HAPPY HOOLIGANMedium: Newspaper comics
Distributed by: King Features
First Appeared: 1900
Creator: Frederick Burr Opper
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Even before the turn of the 20th century, comics were decried by social critics. The antics of The Katzenjammer Kids, The Yellow Kid and their ilk were seen as crude, violent, and very low-class. When
Frederick Burr Opper, perhaps America's most highly-regarded cartoonist and illustrator, joined the cartooning staff of the Hearst papers in 1899, he lent an air of respectability to what was seen by many as a product of the slums.
How ironic, then, that one of Opper's most prominent contributions to the comics form was Happy Hooligan, whose Sunday page debuted on March 11, 1900.
Happy Hooligan was a good-hearted hobo, covered in rags, with a tin can for a hat, who usually wore a broad smile despite his lot in life. His cheerful demeanor was only temporarily dimmed by the repeated, often outrageous ill consequences visited upon him for his attempted good deeds. He was a victim of his position in Society, always misunderstood by his alleged "betters", who judged his actions according to his ragged exterior — but this was only part of his misfortune. He also had uncommonly bad luck, so that mayhem would result no matter what his intentions. Happy's optimistic outlook stood in contrast to that of his brother, Gloomy Gus — whose name, by the way, is still used as a slang term for a sourpuss. The third Hooligan brother was Montmorency, a would-be aristocrat despite the fact that his material fortune stood at the same level as that of the other two.
Newspaper comics were more loosely organized then, than they later became. During its early years, Happy Hooligan didn't appear every Sunday — sometimes Opper's other strips, such as Alphonse & Gaston (about a pair of excessively polite Frenchmen, and another Opper creation still referred to, generations after its last appearance) or And Her Name Was Maud (about a farmer's relationship with his mule) turned up in their stead; or, more often, the cartoonist would do two or more pages. It depended on how the ideas flowed. Opper also produced daily strips for the Hearst papers, and Happy Hooligan often starred in them.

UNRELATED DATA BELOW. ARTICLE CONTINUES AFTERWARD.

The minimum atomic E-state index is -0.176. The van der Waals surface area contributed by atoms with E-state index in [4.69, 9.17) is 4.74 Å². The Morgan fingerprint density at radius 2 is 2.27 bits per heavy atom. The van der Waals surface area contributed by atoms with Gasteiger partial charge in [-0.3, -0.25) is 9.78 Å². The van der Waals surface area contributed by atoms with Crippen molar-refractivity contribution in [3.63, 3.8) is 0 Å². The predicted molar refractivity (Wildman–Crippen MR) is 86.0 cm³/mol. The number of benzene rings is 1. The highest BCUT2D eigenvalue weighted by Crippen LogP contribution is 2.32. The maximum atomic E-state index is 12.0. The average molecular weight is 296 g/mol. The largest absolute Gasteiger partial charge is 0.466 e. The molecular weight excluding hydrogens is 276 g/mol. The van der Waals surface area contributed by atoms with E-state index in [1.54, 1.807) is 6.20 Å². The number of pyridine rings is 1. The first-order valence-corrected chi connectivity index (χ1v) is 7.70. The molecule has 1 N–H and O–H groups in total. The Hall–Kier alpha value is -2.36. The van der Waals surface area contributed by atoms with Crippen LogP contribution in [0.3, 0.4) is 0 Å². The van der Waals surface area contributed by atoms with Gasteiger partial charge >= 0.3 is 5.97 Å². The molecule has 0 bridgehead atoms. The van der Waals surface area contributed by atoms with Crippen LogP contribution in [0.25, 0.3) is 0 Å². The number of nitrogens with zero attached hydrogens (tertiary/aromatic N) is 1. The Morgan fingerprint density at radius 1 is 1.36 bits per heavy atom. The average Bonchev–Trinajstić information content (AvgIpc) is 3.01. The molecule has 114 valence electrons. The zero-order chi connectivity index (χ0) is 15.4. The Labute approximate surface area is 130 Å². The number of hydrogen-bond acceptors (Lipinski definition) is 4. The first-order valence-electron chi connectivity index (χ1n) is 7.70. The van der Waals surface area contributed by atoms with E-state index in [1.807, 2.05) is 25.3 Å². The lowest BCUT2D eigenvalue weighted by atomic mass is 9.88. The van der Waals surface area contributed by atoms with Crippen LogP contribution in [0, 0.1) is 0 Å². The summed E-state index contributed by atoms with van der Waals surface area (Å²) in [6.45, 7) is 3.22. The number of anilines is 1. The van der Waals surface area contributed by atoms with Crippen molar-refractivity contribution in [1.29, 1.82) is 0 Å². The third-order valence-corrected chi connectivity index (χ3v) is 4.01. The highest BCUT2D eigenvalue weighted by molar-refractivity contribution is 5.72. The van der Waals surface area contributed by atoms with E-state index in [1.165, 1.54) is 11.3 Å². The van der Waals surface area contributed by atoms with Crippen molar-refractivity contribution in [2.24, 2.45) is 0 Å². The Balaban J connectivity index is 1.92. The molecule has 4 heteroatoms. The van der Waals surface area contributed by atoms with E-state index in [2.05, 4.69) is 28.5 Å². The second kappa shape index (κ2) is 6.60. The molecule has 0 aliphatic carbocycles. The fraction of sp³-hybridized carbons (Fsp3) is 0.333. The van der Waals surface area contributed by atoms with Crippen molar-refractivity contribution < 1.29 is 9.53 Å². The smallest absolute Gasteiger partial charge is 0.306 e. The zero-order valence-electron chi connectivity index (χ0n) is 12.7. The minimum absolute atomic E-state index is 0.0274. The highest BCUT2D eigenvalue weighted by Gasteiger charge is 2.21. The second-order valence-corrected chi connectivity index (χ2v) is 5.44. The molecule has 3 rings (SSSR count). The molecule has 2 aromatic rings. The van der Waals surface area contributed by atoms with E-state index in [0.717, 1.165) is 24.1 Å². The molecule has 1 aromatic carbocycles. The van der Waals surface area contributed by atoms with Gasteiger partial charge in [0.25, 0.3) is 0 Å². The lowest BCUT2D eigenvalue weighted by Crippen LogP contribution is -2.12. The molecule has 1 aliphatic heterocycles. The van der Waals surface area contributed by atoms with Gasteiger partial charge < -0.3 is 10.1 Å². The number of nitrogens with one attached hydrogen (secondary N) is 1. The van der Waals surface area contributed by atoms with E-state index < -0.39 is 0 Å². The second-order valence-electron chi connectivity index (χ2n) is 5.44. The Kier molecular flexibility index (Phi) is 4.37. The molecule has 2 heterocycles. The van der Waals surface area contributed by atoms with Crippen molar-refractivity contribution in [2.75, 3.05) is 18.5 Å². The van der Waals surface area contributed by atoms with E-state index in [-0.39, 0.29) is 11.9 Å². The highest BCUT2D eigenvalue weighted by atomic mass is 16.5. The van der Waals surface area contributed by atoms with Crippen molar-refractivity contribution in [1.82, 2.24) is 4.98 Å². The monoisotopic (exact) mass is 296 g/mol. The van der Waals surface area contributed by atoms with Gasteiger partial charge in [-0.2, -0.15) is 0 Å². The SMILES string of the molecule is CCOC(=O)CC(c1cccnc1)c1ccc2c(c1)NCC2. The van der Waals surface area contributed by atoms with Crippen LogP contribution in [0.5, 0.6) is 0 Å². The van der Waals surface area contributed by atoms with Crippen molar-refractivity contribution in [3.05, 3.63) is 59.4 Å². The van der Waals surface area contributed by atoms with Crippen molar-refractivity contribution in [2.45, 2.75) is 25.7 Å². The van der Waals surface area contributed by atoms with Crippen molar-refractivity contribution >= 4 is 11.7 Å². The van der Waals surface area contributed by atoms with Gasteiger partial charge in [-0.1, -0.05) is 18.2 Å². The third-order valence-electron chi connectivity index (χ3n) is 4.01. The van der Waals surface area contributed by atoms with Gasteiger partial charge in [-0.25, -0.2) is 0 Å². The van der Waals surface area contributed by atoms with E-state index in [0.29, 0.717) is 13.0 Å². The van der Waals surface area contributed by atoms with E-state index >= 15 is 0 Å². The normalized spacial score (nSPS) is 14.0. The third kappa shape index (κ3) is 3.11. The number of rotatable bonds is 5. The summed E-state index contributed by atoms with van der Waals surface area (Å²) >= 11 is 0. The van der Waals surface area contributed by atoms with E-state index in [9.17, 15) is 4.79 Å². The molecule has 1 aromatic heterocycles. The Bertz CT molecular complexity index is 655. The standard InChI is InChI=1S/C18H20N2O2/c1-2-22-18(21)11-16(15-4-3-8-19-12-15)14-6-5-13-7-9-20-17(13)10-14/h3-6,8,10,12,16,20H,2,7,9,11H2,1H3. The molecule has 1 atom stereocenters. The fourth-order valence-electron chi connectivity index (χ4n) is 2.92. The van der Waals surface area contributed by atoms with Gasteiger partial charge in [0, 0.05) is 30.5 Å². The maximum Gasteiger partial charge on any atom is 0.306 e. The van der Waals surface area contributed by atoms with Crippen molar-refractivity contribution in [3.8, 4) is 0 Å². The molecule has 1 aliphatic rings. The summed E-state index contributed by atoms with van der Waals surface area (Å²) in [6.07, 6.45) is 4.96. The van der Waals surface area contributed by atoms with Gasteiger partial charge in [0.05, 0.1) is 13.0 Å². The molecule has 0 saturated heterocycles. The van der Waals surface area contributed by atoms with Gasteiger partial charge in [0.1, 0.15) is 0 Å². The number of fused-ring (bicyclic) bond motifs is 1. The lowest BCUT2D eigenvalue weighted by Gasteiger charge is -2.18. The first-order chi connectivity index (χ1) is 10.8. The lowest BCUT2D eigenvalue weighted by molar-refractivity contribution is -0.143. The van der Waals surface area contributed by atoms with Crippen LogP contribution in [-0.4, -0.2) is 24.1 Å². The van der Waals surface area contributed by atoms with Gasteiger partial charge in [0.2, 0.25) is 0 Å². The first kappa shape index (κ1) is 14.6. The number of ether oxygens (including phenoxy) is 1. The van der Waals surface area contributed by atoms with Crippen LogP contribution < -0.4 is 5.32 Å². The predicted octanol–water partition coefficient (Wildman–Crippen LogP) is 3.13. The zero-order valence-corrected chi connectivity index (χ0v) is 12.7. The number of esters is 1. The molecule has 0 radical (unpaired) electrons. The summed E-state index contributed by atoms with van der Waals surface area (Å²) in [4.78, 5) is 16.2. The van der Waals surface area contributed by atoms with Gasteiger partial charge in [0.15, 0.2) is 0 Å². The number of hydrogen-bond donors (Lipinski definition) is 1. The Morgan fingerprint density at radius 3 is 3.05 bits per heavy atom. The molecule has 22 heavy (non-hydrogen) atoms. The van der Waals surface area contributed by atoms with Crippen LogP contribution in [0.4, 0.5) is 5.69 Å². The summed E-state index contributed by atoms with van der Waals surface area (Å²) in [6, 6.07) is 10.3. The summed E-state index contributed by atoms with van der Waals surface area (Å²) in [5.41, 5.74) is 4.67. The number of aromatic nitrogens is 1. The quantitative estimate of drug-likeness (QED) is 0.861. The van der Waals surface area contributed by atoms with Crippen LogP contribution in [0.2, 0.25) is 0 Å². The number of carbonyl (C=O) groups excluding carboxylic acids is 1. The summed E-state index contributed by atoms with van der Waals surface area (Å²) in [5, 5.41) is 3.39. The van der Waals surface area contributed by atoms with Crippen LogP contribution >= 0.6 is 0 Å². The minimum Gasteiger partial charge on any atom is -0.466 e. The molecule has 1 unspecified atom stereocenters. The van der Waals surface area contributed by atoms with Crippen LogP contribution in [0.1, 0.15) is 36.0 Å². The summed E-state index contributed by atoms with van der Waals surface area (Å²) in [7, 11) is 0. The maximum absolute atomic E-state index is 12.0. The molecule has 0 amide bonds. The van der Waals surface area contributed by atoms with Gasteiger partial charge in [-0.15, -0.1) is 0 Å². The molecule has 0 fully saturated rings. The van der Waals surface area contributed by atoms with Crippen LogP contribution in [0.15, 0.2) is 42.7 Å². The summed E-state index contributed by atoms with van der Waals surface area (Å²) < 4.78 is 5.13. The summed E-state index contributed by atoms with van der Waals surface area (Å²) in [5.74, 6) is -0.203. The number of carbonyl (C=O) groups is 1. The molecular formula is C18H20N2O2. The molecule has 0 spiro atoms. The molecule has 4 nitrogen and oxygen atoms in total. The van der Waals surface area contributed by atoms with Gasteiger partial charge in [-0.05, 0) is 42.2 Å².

Things eventually settled into a steady routine, with Happy as the main character of a regularly-appearing daily strip and Sunday page by Opper. It was very popular, and frequently collected in book form. Happy married his girlfriend, Suzanne, on June 18, 1916, and their son wore a smaller tin can on his head. The strip continued until 1932, when the artist's eyesight failed him. Opper was one of the few newspaper cartoonists who didn't use an assistant; so, with nobody in line to succeed him, his strip ended on August 14 of that year. He died in 1937.
Happy Hooligan made it into movies twice. The first was a series six of live-action comedy shorts, produced by Edison Manufacturing, which ran from 1900-02 and may be the very first adaptation of American comics into film (Ally Sloper was filmed in 1898, but he was British). These were directed by J. Stuart Blackton, who also played the title role. Blackton is remembered not just as an actor/director, but also as the publisher of America's first movie fanzine and as the producer of The Enchanted Drawing, America's first animated movie. The second was a series of several dozen animated shorts, which were produced by at least three different studios, from 1916-21.
The Happy Hooligan strip is not well known to the public today, but it influenced quite a few later cartoonists. Rube Goldberg's Boob McNutt was at least partly derivative of the character — as, for that matter, was Charlie Chaplin's character, "The Little Tramp". The over-the-top punishments that befell Happy were echoed a generation later in Al Capp's Li'l Abner, and later yet in the Carl Barks version of Donald Duck. And during the Gerald Ford administration, Jules Feiffer usually depicted Ford as Happy Hooligan — right down to the tin can on top of his head.